Kathryn Parkin Hramiec, LVT: Finding Your Happy Place in Veterinary Medicine

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When it comes to new experiences in the veterinary field, Kathryn Parkin Hramiec, LVT, dives right in. From selling lingerie to Aretha Franklin to pay for college courses to driving a pet ambulance to help a friend, Kathryn’s experience is vast and wild. But, it’s her commitment to clients and patients that fuels her passion for daily practice at Northern Animal Clinic in Midland, Michigan.

Voice of the Vet™ chatted with Kathryn on a prized day off.

Tell us about Northern Animal Clinic.
Northern Animal Clinic is a busy, private practice. We have three doctors and 12 staff members. I really enjoy our team. We have team meetings once per month, celebrate one another’s successes and make sure everyone gets a pat on the back when needed. Our leadership team is also very detail-oriented and communicative with our team and our clients.

What makes the practice unique? Why do you think pet owners bring their pets to you?
We approach each patient and client individually. We have owners that only want their pets to have rabies or distemper vaccines. Some patients follow all of our yearly recommendations and others pursue extensive diagnostics and specialist referrals.  We adapt and try to understand the dynamics of every situation. In terms of cost, there is often a gap between what the doctor recommends and what the owner can afford. It’s important to remain non-judgmental and flexible while focusing on patient care. Most clinics claim to treat clients like family. This is a reality for our team every day. We’re here because we have earned (and continue to earn) our clients trust.

What inspired you to start your career as a veterinary technician?
I started as a kennel attendant at a practice in the Detroit suburbs in 1985. I cleaned the kennels in the morning and worked as a receptionist in the afternoon. It was hard work for $3.56 an hour. During my first week, I was called into the surgical suite. I didn’t realize the doctors were performing an amputation and the staff handed me a leg wrapped in a bloody drape. I noticed that the paw was scarred and hairless from being dragged on the ground for some time. As I looked at the anesthetized German shepherd on the table, I said “it’s too bad that this surgery didn’t happen sooner, the poor thing.” I don’t think that was the response they were looking for.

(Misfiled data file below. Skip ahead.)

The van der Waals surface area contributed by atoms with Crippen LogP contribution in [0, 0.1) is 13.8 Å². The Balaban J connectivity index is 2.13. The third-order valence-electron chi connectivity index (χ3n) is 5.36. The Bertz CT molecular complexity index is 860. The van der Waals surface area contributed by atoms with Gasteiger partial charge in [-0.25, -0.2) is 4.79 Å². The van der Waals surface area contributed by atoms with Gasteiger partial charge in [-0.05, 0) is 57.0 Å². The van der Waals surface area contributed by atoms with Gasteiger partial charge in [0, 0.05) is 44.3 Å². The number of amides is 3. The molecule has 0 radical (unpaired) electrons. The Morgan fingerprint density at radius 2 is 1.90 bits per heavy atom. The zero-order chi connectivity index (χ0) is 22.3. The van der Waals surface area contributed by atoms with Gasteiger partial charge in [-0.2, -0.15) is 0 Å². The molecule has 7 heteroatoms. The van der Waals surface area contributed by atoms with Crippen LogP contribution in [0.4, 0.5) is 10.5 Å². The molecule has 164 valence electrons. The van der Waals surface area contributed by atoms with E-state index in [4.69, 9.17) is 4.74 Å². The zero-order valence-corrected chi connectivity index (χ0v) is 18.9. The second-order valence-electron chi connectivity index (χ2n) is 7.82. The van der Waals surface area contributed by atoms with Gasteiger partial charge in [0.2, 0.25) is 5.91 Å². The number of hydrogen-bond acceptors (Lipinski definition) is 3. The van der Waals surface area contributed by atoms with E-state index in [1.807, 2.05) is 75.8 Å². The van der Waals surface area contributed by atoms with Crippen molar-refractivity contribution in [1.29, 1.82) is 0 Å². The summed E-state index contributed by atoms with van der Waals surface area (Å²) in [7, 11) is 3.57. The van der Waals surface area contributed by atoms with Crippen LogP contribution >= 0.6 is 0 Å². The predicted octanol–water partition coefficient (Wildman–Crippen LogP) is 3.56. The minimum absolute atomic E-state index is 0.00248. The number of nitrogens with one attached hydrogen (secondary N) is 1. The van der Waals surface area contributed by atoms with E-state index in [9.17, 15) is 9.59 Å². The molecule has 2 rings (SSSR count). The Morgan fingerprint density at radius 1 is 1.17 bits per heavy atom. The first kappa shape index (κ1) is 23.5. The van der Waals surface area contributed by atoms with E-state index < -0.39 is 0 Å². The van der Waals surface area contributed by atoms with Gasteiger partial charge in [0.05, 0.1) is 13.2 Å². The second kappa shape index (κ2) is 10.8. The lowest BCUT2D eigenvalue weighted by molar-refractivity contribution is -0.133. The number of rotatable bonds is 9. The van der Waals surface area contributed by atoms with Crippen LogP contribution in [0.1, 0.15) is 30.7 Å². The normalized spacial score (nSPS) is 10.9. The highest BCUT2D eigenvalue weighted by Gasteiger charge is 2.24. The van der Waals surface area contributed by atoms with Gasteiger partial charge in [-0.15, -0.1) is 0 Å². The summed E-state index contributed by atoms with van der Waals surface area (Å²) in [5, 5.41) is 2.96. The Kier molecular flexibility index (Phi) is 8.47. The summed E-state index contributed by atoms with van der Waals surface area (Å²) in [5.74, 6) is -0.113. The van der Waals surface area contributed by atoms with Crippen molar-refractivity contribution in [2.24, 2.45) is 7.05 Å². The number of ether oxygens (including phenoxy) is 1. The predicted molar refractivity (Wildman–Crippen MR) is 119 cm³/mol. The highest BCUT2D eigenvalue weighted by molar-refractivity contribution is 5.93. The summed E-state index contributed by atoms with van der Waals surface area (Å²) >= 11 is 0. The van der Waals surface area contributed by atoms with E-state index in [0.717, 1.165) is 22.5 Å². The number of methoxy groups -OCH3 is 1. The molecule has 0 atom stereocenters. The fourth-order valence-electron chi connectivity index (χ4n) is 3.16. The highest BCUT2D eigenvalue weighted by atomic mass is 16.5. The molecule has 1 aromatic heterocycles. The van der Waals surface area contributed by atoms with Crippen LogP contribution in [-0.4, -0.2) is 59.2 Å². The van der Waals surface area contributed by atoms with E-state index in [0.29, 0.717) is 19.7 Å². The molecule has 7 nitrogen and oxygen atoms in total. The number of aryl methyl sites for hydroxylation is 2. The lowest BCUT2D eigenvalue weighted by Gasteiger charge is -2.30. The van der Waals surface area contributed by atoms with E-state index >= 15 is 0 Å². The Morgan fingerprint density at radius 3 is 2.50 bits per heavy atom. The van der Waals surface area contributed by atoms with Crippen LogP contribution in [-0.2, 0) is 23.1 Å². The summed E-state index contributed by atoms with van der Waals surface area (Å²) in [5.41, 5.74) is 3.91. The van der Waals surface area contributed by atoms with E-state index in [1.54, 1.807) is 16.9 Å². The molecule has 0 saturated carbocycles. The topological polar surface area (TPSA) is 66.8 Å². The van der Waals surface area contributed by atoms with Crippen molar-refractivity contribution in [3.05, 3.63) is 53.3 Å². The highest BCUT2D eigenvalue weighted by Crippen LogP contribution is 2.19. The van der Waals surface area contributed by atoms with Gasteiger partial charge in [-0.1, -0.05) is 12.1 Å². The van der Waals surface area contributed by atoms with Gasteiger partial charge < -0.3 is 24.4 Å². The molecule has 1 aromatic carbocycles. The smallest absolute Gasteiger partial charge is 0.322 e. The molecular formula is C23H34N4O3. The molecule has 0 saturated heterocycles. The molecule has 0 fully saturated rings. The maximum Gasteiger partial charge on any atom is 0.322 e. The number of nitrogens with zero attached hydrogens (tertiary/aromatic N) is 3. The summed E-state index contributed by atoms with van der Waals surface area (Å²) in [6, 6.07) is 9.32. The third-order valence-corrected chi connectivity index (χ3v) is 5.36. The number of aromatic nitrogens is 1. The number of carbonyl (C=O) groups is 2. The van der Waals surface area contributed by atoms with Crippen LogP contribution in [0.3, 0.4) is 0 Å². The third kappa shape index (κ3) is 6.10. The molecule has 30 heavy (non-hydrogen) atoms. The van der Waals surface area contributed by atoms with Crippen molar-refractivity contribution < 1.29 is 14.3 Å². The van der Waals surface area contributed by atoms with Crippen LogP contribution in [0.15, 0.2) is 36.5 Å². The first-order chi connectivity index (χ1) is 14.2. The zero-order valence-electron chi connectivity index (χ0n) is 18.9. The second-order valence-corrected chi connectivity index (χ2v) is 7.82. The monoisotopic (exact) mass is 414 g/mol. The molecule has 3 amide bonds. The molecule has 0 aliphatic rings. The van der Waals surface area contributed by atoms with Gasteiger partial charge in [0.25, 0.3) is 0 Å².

As I watched the technicians work, I noticed that they were everywhere and involved with everything. I knew that’s what I wanted to be.

I saved up for the technician program at Macomb Community College in Southeast Michigan by working at Jacobson’s, a regional department store, selling designer lingerie on commission. I waited on celebrities like Aretha Franklin and Iman. I learned how to provide excellent customer service. It was a great experience, but I do not miss wearing pantyhose and heels every day!

What’s one piece of wisdom you wish you had known before starting school?
Don’t ever sell yourself or your expertise short. Even new graduates have something to offer. Many veterinary students work in the field before and during school, so they have relevant, marketable skills. Don’t be afraid to ask for what you want, because the worst thing that can possibly happen is hearing no. My biggest mistake was undervaluing what I brought to the table.

Also, diving headfirst into the deep end is the world’s best education. One of my better decisions as a student was working in emergency medicine during weekends, internships, and after graduation.

Tell us a story about a favorite or memorable animal who comes to your clinic.
Oh, there are so many! We have a paved walking/biking trail behind our clinic, called the Rail Trail. One of our clients has two vocal schnauzers. As they walk behind our clinic on the trail, you can hear them “talking.” We know they’re here for a visit before they cross the parking lot. She’s a wonderful client and her talkative dogs are well-loved.